Utah Stories from the Beehive Archive

The United Order of Orderville


Dublin Core


The United Order of Orderville


The United Order of Orderville, a Utopian living experiment, thrived for a decade in southern Utah.

When people hear the term “communal living,” what often comes to mind is a group of hippies, not a group of 19th Century Mormons. However, the United Order Movement begun in 1874 by LDS Church President Brigham Young was an attempt at economic and moral reform that was deeply rooted in Utopian community ideals.

Years after settling in Utah, Young and other Church leaders became concerned that commercial goods and moral influences brought by the railroad were undermining Mormon communal values. They became interested in reinstating Joseph Smith’s “Law of Consecration,” which in the 1830s had called for donating possessions to the Church for the larger benefit of its members. Inspired by Smith’s early cooperative experiments, Young created the “United Order of Enoch” and organized Church members into communal settlements.

One of the most successful communities to follow the “United Order” was appropriately named Orderville. Located in Kane County, east of Zion Canyon, Orderville was established on July 14, 1875, as an offshoot of the Mt. Carmel United Order.

Orderville community members had an unusually strict interpretation of communal living. They ate together in a common dining hall, wore uniform clothing that was locally-made, and lived in identical housing. An elected board supervised all social and economic activity, and residents were assigned to work in departments such as blacksmithing, midwifery, or farming. There was no private property, since all belongings were deeded to the Order. At the end of the year, accounts were balanced and those who had excess donated it back to the Order, while all debts were cancelled.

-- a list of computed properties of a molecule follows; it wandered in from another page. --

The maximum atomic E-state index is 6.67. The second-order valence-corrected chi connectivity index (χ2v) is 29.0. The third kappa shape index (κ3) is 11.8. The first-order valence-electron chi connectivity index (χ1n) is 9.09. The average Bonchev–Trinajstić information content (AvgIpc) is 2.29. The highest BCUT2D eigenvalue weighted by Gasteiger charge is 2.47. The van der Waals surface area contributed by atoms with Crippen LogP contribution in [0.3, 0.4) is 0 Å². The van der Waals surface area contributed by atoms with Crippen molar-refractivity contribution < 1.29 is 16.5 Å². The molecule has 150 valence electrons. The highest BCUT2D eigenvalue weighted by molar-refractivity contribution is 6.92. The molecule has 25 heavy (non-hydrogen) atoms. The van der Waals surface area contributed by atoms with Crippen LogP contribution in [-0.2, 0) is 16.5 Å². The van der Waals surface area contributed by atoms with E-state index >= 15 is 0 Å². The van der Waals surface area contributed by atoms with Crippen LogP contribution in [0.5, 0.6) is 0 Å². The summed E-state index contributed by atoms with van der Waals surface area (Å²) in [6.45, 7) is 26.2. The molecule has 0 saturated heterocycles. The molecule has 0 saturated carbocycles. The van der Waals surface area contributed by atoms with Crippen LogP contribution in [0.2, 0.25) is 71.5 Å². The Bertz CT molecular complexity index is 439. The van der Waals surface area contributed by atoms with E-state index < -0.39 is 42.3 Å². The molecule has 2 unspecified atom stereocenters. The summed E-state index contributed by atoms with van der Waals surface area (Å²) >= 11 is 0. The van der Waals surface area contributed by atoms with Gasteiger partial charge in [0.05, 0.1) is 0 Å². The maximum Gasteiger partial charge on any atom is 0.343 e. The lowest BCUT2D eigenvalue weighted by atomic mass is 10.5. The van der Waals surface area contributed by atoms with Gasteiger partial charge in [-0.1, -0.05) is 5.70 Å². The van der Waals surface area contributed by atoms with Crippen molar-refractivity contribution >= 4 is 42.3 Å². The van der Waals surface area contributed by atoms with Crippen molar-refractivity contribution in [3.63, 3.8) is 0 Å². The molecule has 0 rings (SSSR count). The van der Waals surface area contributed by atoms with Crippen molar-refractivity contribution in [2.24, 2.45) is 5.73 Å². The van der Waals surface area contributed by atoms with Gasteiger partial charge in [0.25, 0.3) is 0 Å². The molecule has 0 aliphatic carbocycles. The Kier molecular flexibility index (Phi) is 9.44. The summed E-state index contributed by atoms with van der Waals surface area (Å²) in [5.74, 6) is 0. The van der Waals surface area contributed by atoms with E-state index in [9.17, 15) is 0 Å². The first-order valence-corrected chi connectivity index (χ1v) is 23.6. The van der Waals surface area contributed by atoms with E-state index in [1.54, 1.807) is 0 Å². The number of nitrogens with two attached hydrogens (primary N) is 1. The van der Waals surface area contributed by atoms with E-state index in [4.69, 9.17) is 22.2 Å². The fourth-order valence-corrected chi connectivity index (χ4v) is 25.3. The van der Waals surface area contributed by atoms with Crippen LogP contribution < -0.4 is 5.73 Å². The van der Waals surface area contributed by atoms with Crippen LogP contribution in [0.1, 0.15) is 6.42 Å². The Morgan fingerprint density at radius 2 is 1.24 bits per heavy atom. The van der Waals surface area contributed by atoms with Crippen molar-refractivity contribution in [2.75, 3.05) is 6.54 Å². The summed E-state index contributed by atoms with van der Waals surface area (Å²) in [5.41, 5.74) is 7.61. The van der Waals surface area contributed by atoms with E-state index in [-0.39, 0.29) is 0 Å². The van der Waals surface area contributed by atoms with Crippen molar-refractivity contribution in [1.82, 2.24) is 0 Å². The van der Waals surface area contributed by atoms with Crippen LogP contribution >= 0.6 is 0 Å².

The community thrived, but took a major blow when polygamy was declared a felony in 1882. This forced the largely polygamous leadership of Orderville into hiding, which weakened the town. By 1885, Orderville abandoned strict communalism, but with over a decade of success, it was Utah’s longest-running experiment with the United Order.


Michelle Hill for Utah Humanities © 2012


Image: Orderville, Utah. Drawing by Everette Thorpe of what the city of Orderville, Utah looked like circa 1880. Image courtesy of Utah State Historical Society. 

See Bradley, Martha Sonntag, A History of Kane County, Utah Centennial County History Series, Kane County (Utah): Utah State Historical Society and Kane County Commission, 1999; Pendleton, Mark A. “The Orderville United Order of Zion" Utah Historical Quarterly Volume 7, Number 4, October 1939, pp. 141-159; May, Dean, “The United Order Movement,” Utah History Encyclopedia.


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